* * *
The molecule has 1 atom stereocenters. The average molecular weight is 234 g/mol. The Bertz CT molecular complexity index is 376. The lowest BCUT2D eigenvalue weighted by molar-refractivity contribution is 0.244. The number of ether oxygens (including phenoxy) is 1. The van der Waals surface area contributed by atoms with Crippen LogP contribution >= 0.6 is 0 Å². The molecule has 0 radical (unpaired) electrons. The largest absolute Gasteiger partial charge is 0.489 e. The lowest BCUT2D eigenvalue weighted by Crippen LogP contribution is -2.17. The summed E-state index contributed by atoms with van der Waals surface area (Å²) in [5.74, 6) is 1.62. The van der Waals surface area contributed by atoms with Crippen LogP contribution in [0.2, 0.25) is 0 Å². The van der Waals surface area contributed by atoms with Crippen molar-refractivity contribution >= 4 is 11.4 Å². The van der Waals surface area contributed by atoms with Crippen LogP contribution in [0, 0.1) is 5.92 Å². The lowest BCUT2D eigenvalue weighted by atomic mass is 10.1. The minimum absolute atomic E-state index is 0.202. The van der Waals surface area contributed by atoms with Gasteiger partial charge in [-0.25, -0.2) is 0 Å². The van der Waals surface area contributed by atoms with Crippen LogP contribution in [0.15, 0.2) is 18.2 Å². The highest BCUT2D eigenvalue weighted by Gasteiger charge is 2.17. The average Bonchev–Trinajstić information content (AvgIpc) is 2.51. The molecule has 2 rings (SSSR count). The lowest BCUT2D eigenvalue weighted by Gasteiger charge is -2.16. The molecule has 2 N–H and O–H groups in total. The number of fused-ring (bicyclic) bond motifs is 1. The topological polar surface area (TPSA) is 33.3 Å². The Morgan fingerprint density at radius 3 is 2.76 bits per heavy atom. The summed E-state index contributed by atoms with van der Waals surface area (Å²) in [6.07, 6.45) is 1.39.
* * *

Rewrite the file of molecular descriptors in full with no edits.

The molecule has 1 atom stereocenters. The average molecular weight is 234 g/mol. The Bertz CT molecular complexity index is 376. The lowest BCUT2D eigenvalue weighted by molar-refractivity contribution is 0.244. The number of ether oxygens (including phenoxy) is 1. The van der Waals surface area contributed by atoms with Crippen LogP contribution >= 0.6 is 0 Å². The molecule has 0 radical (unpaired) electrons. The largest absolute Gasteiger partial charge is 0.489 e. The lowest BCUT2D eigenvalue weighted by Crippen LogP contribution is -2.17. The summed E-state index contributed by atoms with van der Waals surface area (Å²) in [5.74, 6) is 1.62. The van der Waals surface area contributed by atoms with Crippen LogP contribution in [0.2, 0.25) is 0 Å². The van der Waals surface area contributed by atoms with Crippen molar-refractivity contribution >= 4 is 11.4 Å². The van der Waals surface area contributed by atoms with Crippen LogP contribution in [0, 0.1) is 5.92 Å². The lowest BCUT2D eigenvalue weighted by atomic mass is 10.1. The minimum absolute atomic E-state index is 0.202. The van der Waals surface area contributed by atoms with Gasteiger partial charge in [-0.25, -0.2) is 0 Å². The van der Waals surface area contributed by atoms with Crippen LogP contribution in [0.15, 0.2) is 18.2 Å². The highest BCUT2D eigenvalue weighted by Gasteiger charge is 2.17. The average Bonchev–Trinajstić information content (AvgIpc) is 2.51. The molecule has 2 rings (SSSR count). The lowest BCUT2D eigenvalue weighted by Gasteiger charge is -2.16. The molecule has 2 N–H and O–H groups in total. The number of fused-ring (bicyclic) bond motifs is 1. The topological polar surface area (TPSA) is 33.3 Å². The Morgan fingerprint density at radius 3 is 2.76 bits per heavy atom. The summed E-state index contributed by atoms with van der Waals surface area (Å²) in [6.07, 6.45) is 1.39.